It has come to light that investments between 15 and 22 billion euros could buy a 4200-kilometer new hydrogen pipeline network that will link Germany, Britain, Denmark, Belgium, the Netherlands, and Norway.
One of the German gas pipeline operators says in a study that almost 300 terawatt hours (TWh) of clean hydrogen made from North Sea offshore wind power can be transported by the grid in a year. This would end up meeting 15% of the overall demand for synthetic fuel, which the European Union has forecasted for 2050.
It is well to be noted that Germany as well as the European Union are looking to shift the future energy production towards renewables so as to develop, import, and market hydrogen from wind as well sunshine to thwart climate-warming gases. Apparently, Germany, Belgium, Denmark, as well as the Netherlands, last year committed to build a minimum of 150 gigawatts of offshore wind in the North Sea by 2050. Significantly, the EU had a total of 15 gigawatts of offshore wind capacity in 2021.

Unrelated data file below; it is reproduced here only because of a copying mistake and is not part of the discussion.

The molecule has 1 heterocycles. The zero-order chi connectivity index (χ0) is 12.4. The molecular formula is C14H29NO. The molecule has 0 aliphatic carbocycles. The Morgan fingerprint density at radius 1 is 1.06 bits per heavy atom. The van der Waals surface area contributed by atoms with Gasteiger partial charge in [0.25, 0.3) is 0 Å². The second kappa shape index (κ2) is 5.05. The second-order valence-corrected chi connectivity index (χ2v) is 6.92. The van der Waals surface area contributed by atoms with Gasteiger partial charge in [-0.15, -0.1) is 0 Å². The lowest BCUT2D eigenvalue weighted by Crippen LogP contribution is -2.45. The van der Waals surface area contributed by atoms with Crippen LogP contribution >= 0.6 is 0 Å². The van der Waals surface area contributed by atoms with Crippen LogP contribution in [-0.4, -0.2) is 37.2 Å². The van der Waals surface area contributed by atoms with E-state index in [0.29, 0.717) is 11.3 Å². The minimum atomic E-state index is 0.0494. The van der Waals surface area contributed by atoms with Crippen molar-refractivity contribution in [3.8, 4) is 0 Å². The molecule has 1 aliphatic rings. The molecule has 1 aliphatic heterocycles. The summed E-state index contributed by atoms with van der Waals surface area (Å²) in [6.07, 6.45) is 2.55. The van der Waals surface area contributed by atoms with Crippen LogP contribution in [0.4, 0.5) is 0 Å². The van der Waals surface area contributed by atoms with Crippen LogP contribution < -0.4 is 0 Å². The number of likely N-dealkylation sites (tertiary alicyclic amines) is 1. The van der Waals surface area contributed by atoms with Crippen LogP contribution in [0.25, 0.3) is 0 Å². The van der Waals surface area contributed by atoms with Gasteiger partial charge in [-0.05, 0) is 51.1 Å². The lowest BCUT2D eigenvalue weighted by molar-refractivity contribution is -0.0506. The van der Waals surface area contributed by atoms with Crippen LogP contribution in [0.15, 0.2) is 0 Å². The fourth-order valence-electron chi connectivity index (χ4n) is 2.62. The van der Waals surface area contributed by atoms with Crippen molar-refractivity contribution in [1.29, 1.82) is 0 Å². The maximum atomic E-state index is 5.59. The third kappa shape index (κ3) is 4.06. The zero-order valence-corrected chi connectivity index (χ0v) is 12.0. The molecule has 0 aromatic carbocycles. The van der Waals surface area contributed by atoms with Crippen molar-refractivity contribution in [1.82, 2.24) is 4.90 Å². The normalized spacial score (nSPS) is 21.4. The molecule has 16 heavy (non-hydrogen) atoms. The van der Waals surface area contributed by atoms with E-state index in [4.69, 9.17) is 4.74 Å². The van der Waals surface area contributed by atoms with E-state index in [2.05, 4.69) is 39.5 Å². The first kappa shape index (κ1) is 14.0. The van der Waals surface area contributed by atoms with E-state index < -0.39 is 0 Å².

The four signatories of the so-called Esbjerg declaration shall meet up in Belgium next month. Analysts from the DNV consultancy had asked whether the offshore wind power has to be converted on-site into hydrogen through electrolysis plants or whether the power has to be brought directly from the coastal electrolysis facilities. The fact is that the coastal options remain the most cost-efficient when it comes to wind power that is produced less than 100 kilometres from the land.
On-site hydrogen production at sea will go on to save on costly new electrical cables that have a far lower energy capacity as compared to pipelines and will thereby beat the seaborne hydrogen import costs from overseas.
The cost of North Sea hydrogen could hit 4.59 euros a kg by the end of this decade, falling from 3.24 euros per kg in 2050.